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Materials for future highly performant electrified vehicle batteries (RIA)


New or significantly improved materials and/or chemistries have to be developed to optimise the battery cell and its components, with features clearly beyond the state-of the-art technologies that are currently used in commercial cells for automotive applications. These could be based, for example, on high voltage, Nickel- or Lithium-rich cathode materials; Lithium-Silicon, Lithium-Sulphur, Lithium-metal, or metal-air systems; new polymer or ceramic electrolytes, or any other technology that would be able to generate the required impact (including the so called ""advanced Lithium-ion"" and ""post-Lithium-ion"" technologies).

Proposals should in particular investigate phenomena and problems at the interfaces of the components of the battery cell electrode systems that are often not well understood. They should also solve the safety issues encountered by the current Li-ion chemistries, including thermal runaway (e.g. through the use of solid-state electrolytes instead of flammable, liquid electrolytes). Knowledge on the ageing processes in order to know the cell parameters for eventual second life use should be as well gained.

Production aspects should be considered during the prototyping phase. Simulation and modelling for the development phase as well as life cycle assessment, and specially-tailored test procedures for validating the new technology should be included. Scaling-up for production will not be covered under the topic.

Special attention should be given to sustainable materials, the circular economy and eventual second life applications, and as far as possible to materials that are easily available in Europe, in order to avoid market dependence, e.g. of critical raw materials. Recycling should be inherently possible on large scale, thus enabling overall costs that will not hamper market acceptance.

The following aspects should also be considered: prepare for developments in European standardisation and regulation; gain technological and market advantage of a new competitive European technology. Synergies with the stationary battery production sector could be explored.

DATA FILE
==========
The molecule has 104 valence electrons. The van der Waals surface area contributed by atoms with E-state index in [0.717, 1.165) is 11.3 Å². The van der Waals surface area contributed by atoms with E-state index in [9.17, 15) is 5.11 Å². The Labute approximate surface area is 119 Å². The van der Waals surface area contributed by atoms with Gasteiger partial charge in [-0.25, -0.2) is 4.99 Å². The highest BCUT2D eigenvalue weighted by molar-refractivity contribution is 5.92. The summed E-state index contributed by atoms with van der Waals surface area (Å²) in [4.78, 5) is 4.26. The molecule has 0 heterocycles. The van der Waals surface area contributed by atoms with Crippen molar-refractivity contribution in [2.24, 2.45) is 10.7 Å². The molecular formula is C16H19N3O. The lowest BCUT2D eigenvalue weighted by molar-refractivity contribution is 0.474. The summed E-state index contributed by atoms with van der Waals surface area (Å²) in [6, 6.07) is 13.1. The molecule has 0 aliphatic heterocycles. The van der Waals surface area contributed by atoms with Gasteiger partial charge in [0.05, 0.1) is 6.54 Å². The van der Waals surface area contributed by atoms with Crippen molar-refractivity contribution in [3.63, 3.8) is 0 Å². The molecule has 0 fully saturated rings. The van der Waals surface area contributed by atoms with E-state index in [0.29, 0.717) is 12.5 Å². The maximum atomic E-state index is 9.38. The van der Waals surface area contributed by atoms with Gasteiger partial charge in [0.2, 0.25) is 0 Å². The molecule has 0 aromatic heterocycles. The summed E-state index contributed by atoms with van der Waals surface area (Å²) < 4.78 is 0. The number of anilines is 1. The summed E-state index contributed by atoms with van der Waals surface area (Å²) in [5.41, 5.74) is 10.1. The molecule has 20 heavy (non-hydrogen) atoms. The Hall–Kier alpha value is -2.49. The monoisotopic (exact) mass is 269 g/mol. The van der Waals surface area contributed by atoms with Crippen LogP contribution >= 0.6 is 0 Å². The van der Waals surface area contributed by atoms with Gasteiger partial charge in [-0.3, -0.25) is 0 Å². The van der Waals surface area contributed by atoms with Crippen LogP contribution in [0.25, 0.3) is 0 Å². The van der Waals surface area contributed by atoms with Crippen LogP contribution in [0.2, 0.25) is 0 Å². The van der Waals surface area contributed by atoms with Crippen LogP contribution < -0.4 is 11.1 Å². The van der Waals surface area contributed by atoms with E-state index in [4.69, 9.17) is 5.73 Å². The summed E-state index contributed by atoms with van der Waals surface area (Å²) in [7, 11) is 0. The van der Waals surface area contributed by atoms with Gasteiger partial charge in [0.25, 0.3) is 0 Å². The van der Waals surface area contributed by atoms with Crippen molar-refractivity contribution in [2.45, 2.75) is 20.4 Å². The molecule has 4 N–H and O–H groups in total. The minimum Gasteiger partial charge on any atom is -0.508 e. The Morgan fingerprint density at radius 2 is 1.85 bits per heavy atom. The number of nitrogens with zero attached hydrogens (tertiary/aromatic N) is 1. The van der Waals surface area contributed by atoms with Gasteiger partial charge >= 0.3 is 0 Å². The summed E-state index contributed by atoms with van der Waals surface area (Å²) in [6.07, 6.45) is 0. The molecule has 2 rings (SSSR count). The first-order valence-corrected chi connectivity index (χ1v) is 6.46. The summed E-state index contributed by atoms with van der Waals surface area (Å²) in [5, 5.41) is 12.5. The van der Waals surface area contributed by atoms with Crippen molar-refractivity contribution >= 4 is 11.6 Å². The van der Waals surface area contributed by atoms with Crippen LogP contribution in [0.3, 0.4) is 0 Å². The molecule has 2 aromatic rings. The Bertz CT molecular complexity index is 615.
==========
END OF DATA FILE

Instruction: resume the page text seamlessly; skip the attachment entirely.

Activities should start at TRL 3 and achieve TRL 5 at the end of the project.

The Commission considers that proposals requesting a contribution from the EU between EUR 6 and 8 million would allow this specific challenge to be addressed appropriately. Nonetheless, this does not preclude submission and selection of proposals requesting other amounts.

Batteries are still a hampering factor for a clear market acceptance of Electric Vehicles as they are still not able to deliver the required performance considering driving range, fast charging capacity and safety for a reasonable price. This is mainly due to the limitations of the current Li-ion cell technologies especially in terms of safety – due to the use of liquid, flammable electrolytes – and energy density, which approaches their fundamental limits. New solutions have to be developed that will resolve the above mentioned cost and performance constraints of Electric Vehicle (EV) and Plug-in Hybrid Electric Vehicles (PHEV) batteries, for a real breakthrough in the deployment and market share of these vehicles. New successful technologies will strengthen the whole battery cell related value chain and will help to re-establish European competitiveness also in battery cell production.

The performance levels of the proposed solution(s) should be in line with those specified in the relevant parts of the SET-Plan.[[Action 7 of the SET Plan on ""Batteries for e-mobility and stationary storage"",

  • Reduction of greenhouse gases and air pollutants through the enhanced deployment of electric vehicles enabled by high performing, cost efficient and “user friendly” batteries;
  • Development of a new, market competitive European battery cell chemistry and materials technology that will allow reduction of dependence from foreign supply, and build the knowledge base for the creation of a competitive European automotive cell production;
  • Strong improvement on the technical performance of EV batteries. Gravimetric energy density at cell level is expected to reach 400-450 Wh/kg by 2030, while power density should be beyond 700 W/kg;
  • Significant reduction of recharging times compared to current technologies, e.g. by enabling very high charging currents or other design-based solutions, avoiding at the same time battery materials degradation and losses in the longevity as it is currently the case after fast charging;
  • Cyclability should be suitable for automotive long term application, and ideally reach 5000 cycles for second life-use batteries by 2030;
  • The new solution is expected to be market competitive in 5-10 years and, by 2030, its costs should be below 75 €/kWh at battery pack level;
  • Recyclability should be guaranteed with recycling efficiency beyond 50% reaching economic viability (that has to be demonstrated in the project).

Relevant indicators and metrics, with baseline values, should be clearly stated in the proposal.

This work contributes to the running EC-EGVIA agreement and to EGVI related activities of the “Transport Challenges”.